Five and fly: Indians take opening series from A’s
While the Tribe left in late in both wins – scoring twice in the ninth in the first game and three times in the ninth in the third game – they got things done when they needed to.
Here are five quick takeaways from the series:
The starting pitching was iffy …
Justin Masterson looked primed for a big contract year in the season opener, holding the A’s to just three hits and no runs over seven innings. If he keeps pitching like that, the Tribe will be happy, even though each successful start brings Masterson closer to the type of big-money contract the Indians have no way of matching.
We can’t say the same for Corey Kluber and Zach McCallister, who struggled in Wednesday’s double header. Kluber lasted just 3.1 innings, giving up eight hits and five earned runs in a 6-1 loss. It was his first loss in 13 starts dating back to June 27 of last season.
“That was very un-Kluber like,” manager Terry Francona said. “He’ll bounce back. He just threw a lot of pitches, had to work for everything he got, had a lot of deep counts and fell behind a lot of hitters because of that. And, when he made a mistake, it came in the zone and they hit it.”
McCallister wasn’t much better, going just four innings while giving up six hits, three runs and walking four in the nightcap.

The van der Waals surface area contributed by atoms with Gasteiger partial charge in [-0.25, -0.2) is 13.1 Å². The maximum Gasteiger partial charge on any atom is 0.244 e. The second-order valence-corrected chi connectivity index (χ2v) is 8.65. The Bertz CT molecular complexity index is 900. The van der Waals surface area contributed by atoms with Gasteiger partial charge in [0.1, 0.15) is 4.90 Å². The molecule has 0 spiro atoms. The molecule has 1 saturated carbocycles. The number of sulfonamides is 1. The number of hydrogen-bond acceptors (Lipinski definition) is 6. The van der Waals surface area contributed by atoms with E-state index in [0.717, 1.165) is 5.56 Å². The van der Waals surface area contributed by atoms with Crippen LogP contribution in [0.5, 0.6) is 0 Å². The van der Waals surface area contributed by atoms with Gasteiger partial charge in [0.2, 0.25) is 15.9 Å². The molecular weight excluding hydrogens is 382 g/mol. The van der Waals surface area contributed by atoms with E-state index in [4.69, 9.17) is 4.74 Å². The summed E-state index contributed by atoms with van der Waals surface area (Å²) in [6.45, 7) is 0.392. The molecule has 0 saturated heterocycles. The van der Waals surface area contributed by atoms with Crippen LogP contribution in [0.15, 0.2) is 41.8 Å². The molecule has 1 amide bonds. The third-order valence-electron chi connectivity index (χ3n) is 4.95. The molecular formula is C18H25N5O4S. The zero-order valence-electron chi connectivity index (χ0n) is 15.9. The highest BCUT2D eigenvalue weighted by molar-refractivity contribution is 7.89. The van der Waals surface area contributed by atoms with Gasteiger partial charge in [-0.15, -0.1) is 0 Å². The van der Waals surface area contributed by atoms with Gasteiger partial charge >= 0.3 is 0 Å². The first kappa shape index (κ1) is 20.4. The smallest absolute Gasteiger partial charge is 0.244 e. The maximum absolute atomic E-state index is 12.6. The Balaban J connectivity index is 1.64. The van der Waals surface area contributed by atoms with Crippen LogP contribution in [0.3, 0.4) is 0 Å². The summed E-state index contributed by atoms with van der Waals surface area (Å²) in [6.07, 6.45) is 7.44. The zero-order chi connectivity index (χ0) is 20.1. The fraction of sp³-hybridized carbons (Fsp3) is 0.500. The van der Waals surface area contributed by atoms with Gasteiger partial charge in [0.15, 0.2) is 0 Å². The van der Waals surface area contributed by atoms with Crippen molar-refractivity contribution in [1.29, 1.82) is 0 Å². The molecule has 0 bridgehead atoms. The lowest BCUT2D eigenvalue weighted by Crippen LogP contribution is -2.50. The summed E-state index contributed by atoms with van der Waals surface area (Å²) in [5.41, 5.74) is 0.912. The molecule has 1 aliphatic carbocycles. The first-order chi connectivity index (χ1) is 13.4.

… but the bullpen wasn’t.
The Tribe had to rely on its bullpen and with the exception of Vinnie Pestano, the guys came through.
Marc Rzepczynski, Cody Allen, Scott Atchison, Blake Wood, Bryan Shaw and Josh Outman combined to throw nine innings of shutout ball during the series. New closer John Axford was also two-for-two in saves.
Axford’s save in the opener wasn’t pretty, to be sure, as he walked two batters, allowing the A’s to have the tying run at the plate. (We’ve seen that before, Tribe fans.) But he worked his way out of, so it’s all good.
As weird as it sounds, the scoreless inning that Axford threw on Monday was the first time in his Major League career that he did not allow a run in his inaugural appearance of the season.
“It was better than any year I’ve ever had,” Axford told the team’s website. “I’ve never started the season without an ERA before. I’ve gone anywhere from a 9.00 to a 54.00. Luckily, it turned out much better this time.”
Wins are wins, but about the offense.
The offense did just enough, and not much more, during the series.
Six of the Tribe’s nine runs were scored in the ninth inning, and the team hit just .147 with runners in scoring position, with Jason Kipnis (0-for-6), Asdrubal Cabrera (0-for-4) and Mike Aviles (0-for-3) the biggest non-contributors.
The Indians also stranded 26 runners during the series.
Hopefully they can get those numbers turned around because that is not going to cut it for very long.
Some things just have no explanation.
Both of the Tribe’s wins were off of Oakland closer Jim Johnson, who is now 0-7 with a 7.94 ERA and five saves in 17 career appearances against Cleveland.
Any chance someone can convince the Tigers to trade for him?
So far, so good with Santana.
Carlos Santana made two starts at third base during the series, and while he made an error, he also threw out Derek Norris at the plate on a nice play.
Overall, Santana kept his name out of the news for his play in the field, which is exactly how Francona and Santana like it.
Weather permitting, the Indians open a three-game series on Friday with Minnesota. It will be the first of 19 games (yeah unbalanced schedule!) against the Twins this year.
(Photo by The Associated Press)